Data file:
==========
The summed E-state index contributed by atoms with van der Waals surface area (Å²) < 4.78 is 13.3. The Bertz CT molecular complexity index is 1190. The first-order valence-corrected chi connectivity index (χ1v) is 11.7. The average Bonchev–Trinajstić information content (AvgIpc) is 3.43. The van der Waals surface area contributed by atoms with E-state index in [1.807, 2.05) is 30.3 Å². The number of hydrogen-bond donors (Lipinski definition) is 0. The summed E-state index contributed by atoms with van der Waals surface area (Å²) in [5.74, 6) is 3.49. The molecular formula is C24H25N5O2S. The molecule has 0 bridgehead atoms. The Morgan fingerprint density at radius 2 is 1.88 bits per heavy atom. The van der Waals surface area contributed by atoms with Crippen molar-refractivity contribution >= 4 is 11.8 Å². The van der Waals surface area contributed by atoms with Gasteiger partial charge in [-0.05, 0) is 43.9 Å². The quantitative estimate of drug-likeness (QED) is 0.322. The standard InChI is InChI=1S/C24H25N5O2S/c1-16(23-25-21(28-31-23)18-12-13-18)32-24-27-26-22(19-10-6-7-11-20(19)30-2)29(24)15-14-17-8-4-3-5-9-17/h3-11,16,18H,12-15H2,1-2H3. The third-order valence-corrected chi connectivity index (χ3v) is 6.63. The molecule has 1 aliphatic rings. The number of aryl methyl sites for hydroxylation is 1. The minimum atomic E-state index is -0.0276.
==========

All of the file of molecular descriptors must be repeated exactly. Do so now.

The summed E-state index contributed by atoms with van der Waals surface area (Å²) < 4.78 is 13.3. The Bertz CT molecular complexity index is 1190. The first-order valence-corrected chi connectivity index (χ1v) is 11.7. The average Bonchev–Trinajstić information content (AvgIpc) is 3.43. The van der Waals surface area contributed by atoms with E-state index in [1.807, 2.05) is 30.3 Å². The number of hydrogen-bond donors (Lipinski definition) is 0. The summed E-state index contributed by atoms with van der Waals surface area (Å²) in [5.74, 6) is 3.49. The molecular formula is C24H25N5O2S. The molecule has 0 bridgehead atoms. The Morgan fingerprint density at radius 2 is 1.88 bits per heavy atom. The van der Waals surface area contributed by atoms with Crippen molar-refractivity contribution >= 4 is 11.8 Å². The van der Waals surface area contributed by atoms with Gasteiger partial charge in [-0.05, 0) is 43.9 Å². The quantitative estimate of drug-likeness (QED) is 0.322. The standard InChI is InChI=1S/C24H25N5O2S/c1-16(23-25-21(28-31-23)18-12-13-18)32-24-27-26-22(19-10-6-7-11-20(19)30-2)29(24)15-14-17-8-4-3-5-9-17/h3-11,16,18H,12-15H2,1-2H3. The third-order valence-corrected chi connectivity index (χ3v) is 6.63. The molecule has 1 aliphatic rings. The number of aryl methyl sites for hydroxylation is 1. The minimum atomic E-state index is -0.0276.